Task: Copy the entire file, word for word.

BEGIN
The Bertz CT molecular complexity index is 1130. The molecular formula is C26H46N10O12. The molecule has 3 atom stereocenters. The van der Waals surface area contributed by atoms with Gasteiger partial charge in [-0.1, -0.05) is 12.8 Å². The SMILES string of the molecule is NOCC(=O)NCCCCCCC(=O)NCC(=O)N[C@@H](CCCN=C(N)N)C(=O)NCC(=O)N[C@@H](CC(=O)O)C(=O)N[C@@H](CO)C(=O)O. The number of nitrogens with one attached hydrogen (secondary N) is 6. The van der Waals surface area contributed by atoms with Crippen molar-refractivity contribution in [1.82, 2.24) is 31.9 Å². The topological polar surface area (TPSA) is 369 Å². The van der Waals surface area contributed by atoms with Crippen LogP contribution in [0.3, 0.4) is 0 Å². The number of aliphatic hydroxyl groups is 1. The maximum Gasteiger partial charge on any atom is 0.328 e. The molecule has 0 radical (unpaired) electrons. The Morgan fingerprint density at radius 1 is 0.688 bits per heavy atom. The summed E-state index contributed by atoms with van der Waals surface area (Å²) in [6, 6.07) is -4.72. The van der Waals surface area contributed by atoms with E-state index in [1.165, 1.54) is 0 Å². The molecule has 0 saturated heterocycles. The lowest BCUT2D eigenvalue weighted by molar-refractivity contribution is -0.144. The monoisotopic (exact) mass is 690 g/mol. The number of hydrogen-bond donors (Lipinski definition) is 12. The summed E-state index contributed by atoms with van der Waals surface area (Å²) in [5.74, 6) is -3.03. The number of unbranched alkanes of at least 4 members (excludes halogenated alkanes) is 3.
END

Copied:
The Bertz CT molecular complexity index is 1130. The molecular formula is C26H46N10O12. The molecule has 3 atom stereocenters. The van der Waals surface area contributed by atoms with Gasteiger partial charge in [-0.1, -0.05) is 12.8 Å². The SMILES string of the molecule is NOCC(=O)NCCCCCCC(=O)NCC(=O)N[C@@H](CCCN=C(N)N)C(=O)NCC(=O)N[C@@H](CC(=O)O)C(=O)N[C@@H](CO)C(=O)O. The number of nitrogens with one attached hydrogen (secondary N) is 6. The van der Waals surface area contributed by atoms with Crippen molar-refractivity contribution in [1.82, 2.24) is 31.9 Å². The topological polar surface area (TPSA) is 369 Å². The van der Waals surface area contributed by atoms with Crippen LogP contribution in [0.3, 0.4) is 0 Å². The number of aliphatic hydroxyl groups is 1. The maximum Gasteiger partial charge on any atom is 0.328 e. The molecule has 0 radical (unpaired) electrons. The Morgan fingerprint density at radius 1 is 0.688 bits per heavy atom. The summed E-state index contributed by atoms with van der Waals surface area (Å²) in [6, 6.07) is -4.72. The van der Waals surface area contributed by atoms with E-state index in [1.165, 1.54) is 0 Å². The molecule has 0 saturated heterocycles. The lowest BCUT2D eigenvalue weighted by molar-refractivity contribution is -0.144. The monoisotopic (exact) mass is 690 g/mol. The number of hydrogen-bond donors (Lipinski definition) is 12. The summed E-state index contributed by atoms with van der Waals surface area (Å²) in [5.74, 6) is -3.03. The number of unbranched alkanes of at least 4 members (excludes halogenated alkanes) is 3.